It’s been two weeks since I last checked in, so here I am! I’m still chugging along on my revision, still juggling work commitments and dance rehearsals and other responsibilities while my head is filled to the brim with thoughts about my book. Revising is still going smoothly—though as I approach my deadline, the nerves are starting to kick in. Am I making the right choices? Will my editor like the changes I’ve made? Am I getting closer to having the final version that will be on bookshelves in a little over a year?
I know this draft won’t be my very last, and I know that my editor’s job is to guide me along the path. Still, I’m feeling pressure to Get It Right. The good news is, when I take my editor and the publication process and potential future readers out of the equation and just look at the BOOK, I do feel that it’s getting stronger. My editor is pushing me to dig deeper, to fill in the gaps, to make my characters as three-dimensional as possible and the world that they live in as realistic as possible. To draw readers in from page one and make them care. And I think it’s working.
Over the weekend, I was thinking about a revision like this as a closet cleanout. In particular, I was thinking about the last time I had to go through my closet in my old bedroom at my parents’ house. I’m a bit of a packrat when it comes to things that have memories attached to them. Or things that I haven’t used in ages but might one day need or want again. At the same time, I don’t love clutter, so I like to keep packrat things out of sight, filed away in boxes or drawers or baskets so the whole area looks relatively organized and neat.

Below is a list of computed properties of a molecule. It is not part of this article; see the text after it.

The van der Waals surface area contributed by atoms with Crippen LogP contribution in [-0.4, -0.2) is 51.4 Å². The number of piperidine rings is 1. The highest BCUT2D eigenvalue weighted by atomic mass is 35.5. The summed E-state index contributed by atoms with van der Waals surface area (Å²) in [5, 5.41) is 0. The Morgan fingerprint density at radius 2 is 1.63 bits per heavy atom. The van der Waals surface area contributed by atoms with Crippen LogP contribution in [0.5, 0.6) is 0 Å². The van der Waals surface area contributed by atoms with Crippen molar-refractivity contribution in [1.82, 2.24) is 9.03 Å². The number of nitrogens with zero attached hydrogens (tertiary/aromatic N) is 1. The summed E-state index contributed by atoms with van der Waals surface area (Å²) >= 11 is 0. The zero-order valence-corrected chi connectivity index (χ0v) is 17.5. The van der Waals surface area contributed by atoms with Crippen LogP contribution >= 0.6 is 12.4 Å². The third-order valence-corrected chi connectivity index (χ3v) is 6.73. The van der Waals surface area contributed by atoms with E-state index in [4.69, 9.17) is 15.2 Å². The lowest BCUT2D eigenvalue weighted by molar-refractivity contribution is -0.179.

It’s easy enough to do a surface clean when you keep your clutter organized. It’s easy to dust and vacuum and straighten the shelves. It’s also easy to open a box or a drawer, poke around in it, and say, “Eh—this stuff isn’t bothering anyone. I’ll deal with it later.”
This revision has been about the stuff inside those boxes. This has been the nitpicky, meticulous revision. The one where I have to open each drawer, set out all of the items stored inside, and decide if I truly need those things. In some cases, I do—but I have to justify why. In other cases, they’re just not necessary. Right now, I’m doing editing work I avoided—or didn’t yet realize I needed to do—in earlier revisions. I’m doing work that I couldn’t have done without the organizing and sorting and surface cleaning of previous revisions. When I finish, I will have the neatest, most organized, most streamlined closet—er, manuscript draft—I can produce.
And then my editor will come in and ask me if I really need those cross-stitch patterns from when I went through my sewing phase in middle school, and I’ll hem and haw, and probably ultimately decide she’s right. And the book will be even better for it.
Did this metaphor get away from me? I blame revision-brain. (And I didn’t even get to the part where, when cleaning out a closet, you have to make the mess much worse before it gets better!)
So back to work. This manuscript won’t be done until it’s done—and I can’t wait until I get to share the final product with all of you. 🙂